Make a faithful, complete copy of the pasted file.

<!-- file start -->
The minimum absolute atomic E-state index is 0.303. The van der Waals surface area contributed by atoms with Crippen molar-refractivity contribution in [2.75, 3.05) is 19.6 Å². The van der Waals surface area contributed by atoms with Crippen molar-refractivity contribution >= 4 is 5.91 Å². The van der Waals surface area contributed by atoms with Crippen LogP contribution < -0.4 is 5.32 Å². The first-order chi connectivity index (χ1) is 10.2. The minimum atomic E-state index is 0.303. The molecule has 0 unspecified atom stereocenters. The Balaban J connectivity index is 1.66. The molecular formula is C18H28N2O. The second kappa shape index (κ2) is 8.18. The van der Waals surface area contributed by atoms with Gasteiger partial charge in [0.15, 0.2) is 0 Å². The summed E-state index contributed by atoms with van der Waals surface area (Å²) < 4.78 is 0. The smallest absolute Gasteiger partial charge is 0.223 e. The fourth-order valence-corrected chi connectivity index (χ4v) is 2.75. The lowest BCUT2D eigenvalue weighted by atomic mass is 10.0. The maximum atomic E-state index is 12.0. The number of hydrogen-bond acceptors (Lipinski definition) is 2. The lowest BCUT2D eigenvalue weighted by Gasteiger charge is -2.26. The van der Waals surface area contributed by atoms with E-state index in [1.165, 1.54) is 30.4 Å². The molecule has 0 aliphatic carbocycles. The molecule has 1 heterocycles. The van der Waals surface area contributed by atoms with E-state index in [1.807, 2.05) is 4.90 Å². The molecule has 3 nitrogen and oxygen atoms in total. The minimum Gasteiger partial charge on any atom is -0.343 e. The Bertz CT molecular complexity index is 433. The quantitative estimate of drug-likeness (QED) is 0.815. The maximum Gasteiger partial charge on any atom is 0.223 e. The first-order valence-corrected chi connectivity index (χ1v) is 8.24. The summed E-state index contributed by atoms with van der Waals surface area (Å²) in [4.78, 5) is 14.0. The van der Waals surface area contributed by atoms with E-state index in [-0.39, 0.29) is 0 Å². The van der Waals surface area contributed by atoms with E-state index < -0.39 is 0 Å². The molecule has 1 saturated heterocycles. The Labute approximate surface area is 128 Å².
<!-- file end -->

The minimum absolute atomic E-state index is 0.303. The van der Waals surface area contributed by atoms with Crippen molar-refractivity contribution in [2.75, 3.05) is 19.6 Å². The van der Waals surface area contributed by atoms with Crippen molar-refractivity contribution >= 4 is 5.91 Å². The van der Waals surface area contributed by atoms with Crippen LogP contribution < -0.4 is 5.32 Å². The first-order chi connectivity index (χ1) is 10.2. The minimum atomic E-state index is 0.303. The molecule has 0 unspecified atom stereocenters. The Balaban J connectivity index is 1.66. The molecular formula is C18H28N2O. The second kappa shape index (κ2) is 8.18. The van der Waals surface area contributed by atoms with Gasteiger partial charge in [0.15, 0.2) is 0 Å². The summed E-state index contributed by atoms with van der Waals surface area (Å²) < 4.78 is 0. The smallest absolute Gasteiger partial charge is 0.223 e. The fourth-order valence-corrected chi connectivity index (χ4v) is 2.75. The lowest BCUT2D eigenvalue weighted by atomic mass is 10.0. The maximum atomic E-state index is 12.0. The number of hydrogen-bond acceptors (Lipinski definition) is 2. The lowest BCUT2D eigenvalue weighted by Gasteiger charge is -2.26. The van der Waals surface area contributed by atoms with E-state index in [1.165, 1.54) is 30.4 Å². The molecule has 0 aliphatic carbocycles. The molecule has 1 heterocycles. The van der Waals surface area contributed by atoms with E-state index in [1.807, 2.05) is 4.90 Å². The molecule has 3 nitrogen and oxygen atoms in total. The minimum Gasteiger partial charge on any atom is -0.343 e. The Bertz CT molecular complexity index is 433. The quantitative estimate of drug-likeness (QED) is 0.815. The maximum Gasteiger partial charge on any atom is 0.223 e. The first-order valence-corrected chi connectivity index (χ1v) is 8.24. The summed E-state index contributed by atoms with van der Waals surface area (Å²) in [4.78, 5) is 14.0. The van der Waals surface area contributed by atoms with E-state index in [-0.39, 0.29) is 0 Å². The van der Waals surface area contributed by atoms with E-state index < -0.39 is 0 Å². The molecule has 1 saturated heterocycles. The Labute approximate surface area is 128 Å².